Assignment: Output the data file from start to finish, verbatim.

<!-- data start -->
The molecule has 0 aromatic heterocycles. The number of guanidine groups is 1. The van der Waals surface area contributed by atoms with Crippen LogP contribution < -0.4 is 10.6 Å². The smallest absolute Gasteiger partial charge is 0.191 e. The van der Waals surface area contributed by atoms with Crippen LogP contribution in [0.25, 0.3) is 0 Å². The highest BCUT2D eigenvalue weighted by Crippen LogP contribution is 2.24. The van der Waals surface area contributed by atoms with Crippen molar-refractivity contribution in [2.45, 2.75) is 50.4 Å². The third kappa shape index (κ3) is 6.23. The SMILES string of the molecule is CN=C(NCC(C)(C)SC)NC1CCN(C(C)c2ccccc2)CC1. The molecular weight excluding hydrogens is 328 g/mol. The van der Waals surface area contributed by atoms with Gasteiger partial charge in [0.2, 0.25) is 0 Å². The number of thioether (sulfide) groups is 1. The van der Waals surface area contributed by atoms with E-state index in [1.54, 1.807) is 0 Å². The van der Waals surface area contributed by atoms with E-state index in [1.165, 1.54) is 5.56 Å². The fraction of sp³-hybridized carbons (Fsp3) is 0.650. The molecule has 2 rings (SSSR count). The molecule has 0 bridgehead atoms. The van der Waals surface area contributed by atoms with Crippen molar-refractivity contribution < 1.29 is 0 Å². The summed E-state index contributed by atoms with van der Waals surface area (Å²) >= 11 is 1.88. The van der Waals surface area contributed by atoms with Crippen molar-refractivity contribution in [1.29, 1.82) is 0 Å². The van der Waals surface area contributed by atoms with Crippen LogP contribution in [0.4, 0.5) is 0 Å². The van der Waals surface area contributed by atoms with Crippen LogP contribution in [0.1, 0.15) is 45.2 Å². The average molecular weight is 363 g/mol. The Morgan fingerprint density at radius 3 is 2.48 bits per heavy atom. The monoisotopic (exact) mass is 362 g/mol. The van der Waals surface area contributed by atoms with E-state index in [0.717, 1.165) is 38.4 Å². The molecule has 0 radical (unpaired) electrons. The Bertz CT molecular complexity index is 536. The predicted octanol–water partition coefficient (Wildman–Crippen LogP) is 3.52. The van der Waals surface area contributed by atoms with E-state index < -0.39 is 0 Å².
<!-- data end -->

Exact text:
The molecule has 0 aromatic heterocycles. The number of guanidine groups is 1. The van der Waals surface area contributed by atoms with Crippen LogP contribution < -0.4 is 10.6 Å². The smallest absolute Gasteiger partial charge is 0.191 e. The van der Waals surface area contributed by atoms with Crippen LogP contribution in [0.25, 0.3) is 0 Å². The highest BCUT2D eigenvalue weighted by Crippen LogP contribution is 2.24. The van der Waals surface area contributed by atoms with Crippen molar-refractivity contribution in [2.45, 2.75) is 50.4 Å². The third kappa shape index (κ3) is 6.23. The SMILES string of the molecule is CN=C(NCC(C)(C)SC)NC1CCN(C(C)c2ccccc2)CC1. The molecular weight excluding hydrogens is 328 g/mol. The van der Waals surface area contributed by atoms with Gasteiger partial charge in [0.2, 0.25) is 0 Å². The number of thioether (sulfide) groups is 1. The van der Waals surface area contributed by atoms with E-state index in [1.54, 1.807) is 0 Å². The van der Waals surface area contributed by atoms with E-state index in [1.165, 1.54) is 5.56 Å². The fraction of sp³-hybridized carbons (Fsp3) is 0.650. The molecule has 2 rings (SSSR count). The molecule has 0 bridgehead atoms. The van der Waals surface area contributed by atoms with Crippen molar-refractivity contribution < 1.29 is 0 Å². The summed E-state index contributed by atoms with van der Waals surface area (Å²) >= 11 is 1.88. The van der Waals surface area contributed by atoms with Crippen molar-refractivity contribution in [1.29, 1.82) is 0 Å². The van der Waals surface area contributed by atoms with Crippen LogP contribution in [0.4, 0.5) is 0 Å². The van der Waals surface area contributed by atoms with Crippen LogP contribution in [0.1, 0.15) is 45.2 Å². The average molecular weight is 363 g/mol. The Morgan fingerprint density at radius 3 is 2.48 bits per heavy atom. The monoisotopic (exact) mass is 362 g/mol. The van der Waals surface area contributed by atoms with E-state index in [0.717, 1.165) is 38.4 Å². The molecule has 0 radical (unpaired) electrons. The Bertz CT molecular complexity index is 536. The predicted octanol–water partition coefficient (Wildman–Crippen LogP) is 3.52. The van der Waals surface area contributed by atoms with E-state index < -0.39 is 0 Å².